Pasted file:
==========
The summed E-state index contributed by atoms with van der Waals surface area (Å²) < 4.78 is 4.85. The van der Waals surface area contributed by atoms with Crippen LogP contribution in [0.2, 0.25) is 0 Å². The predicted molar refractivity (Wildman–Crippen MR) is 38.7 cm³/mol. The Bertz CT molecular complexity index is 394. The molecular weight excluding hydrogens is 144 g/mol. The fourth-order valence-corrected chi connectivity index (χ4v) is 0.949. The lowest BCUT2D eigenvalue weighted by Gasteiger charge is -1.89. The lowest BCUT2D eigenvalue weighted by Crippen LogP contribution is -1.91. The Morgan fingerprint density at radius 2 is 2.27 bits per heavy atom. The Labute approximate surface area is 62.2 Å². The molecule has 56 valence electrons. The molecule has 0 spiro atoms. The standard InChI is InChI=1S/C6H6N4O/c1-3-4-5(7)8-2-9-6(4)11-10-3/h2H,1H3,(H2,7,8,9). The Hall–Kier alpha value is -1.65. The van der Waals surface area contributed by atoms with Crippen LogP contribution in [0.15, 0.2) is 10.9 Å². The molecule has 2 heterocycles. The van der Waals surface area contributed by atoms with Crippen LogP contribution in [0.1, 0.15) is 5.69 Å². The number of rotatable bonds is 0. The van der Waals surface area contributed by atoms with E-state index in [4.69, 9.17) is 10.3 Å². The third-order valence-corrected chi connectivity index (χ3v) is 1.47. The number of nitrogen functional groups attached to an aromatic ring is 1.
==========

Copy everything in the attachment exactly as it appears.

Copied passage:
The summed E-state index contributed by atoms with van der Waals surface area (Å²) < 4.78 is 4.85. The van der Waals surface area contributed by atoms with Crippen LogP contribution in [0.2, 0.25) is 0 Å². The predicted molar refractivity (Wildman–Crippen MR) is 38.7 cm³/mol. The Bertz CT molecular complexity index is 394. The molecular weight excluding hydrogens is 144 g/mol. The fourth-order valence-corrected chi connectivity index (χ4v) is 0.949. The lowest BCUT2D eigenvalue weighted by Gasteiger charge is -1.89. The lowest BCUT2D eigenvalue weighted by Crippen LogP contribution is -1.91. The Morgan fingerprint density at radius 2 is 2.27 bits per heavy atom. The Labute approximate surface area is 62.2 Å². The molecule has 56 valence electrons. The molecule has 0 spiro atoms. The standard InChI is InChI=1S/C6H6N4O/c1-3-4-5(7)8-2-9-6(4)11-10-3/h2H,1H3,(H2,7,8,9). The Hall–Kier alpha value is -1.65. The van der Waals surface area contributed by atoms with Crippen LogP contribution in [0.15, 0.2) is 10.9 Å². The molecule has 2 heterocycles. The van der Waals surface area contributed by atoms with Crippen LogP contribution in [0.1, 0.15) is 5.69 Å². The number of rotatable bonds is 0. The van der Waals surface area contributed by atoms with E-state index in [4.69, 9.17) is 10.3 Å². The third-order valence-corrected chi connectivity index (χ3v) is 1.47. The number of nitrogen functional groups attached to an aromatic ring is 1.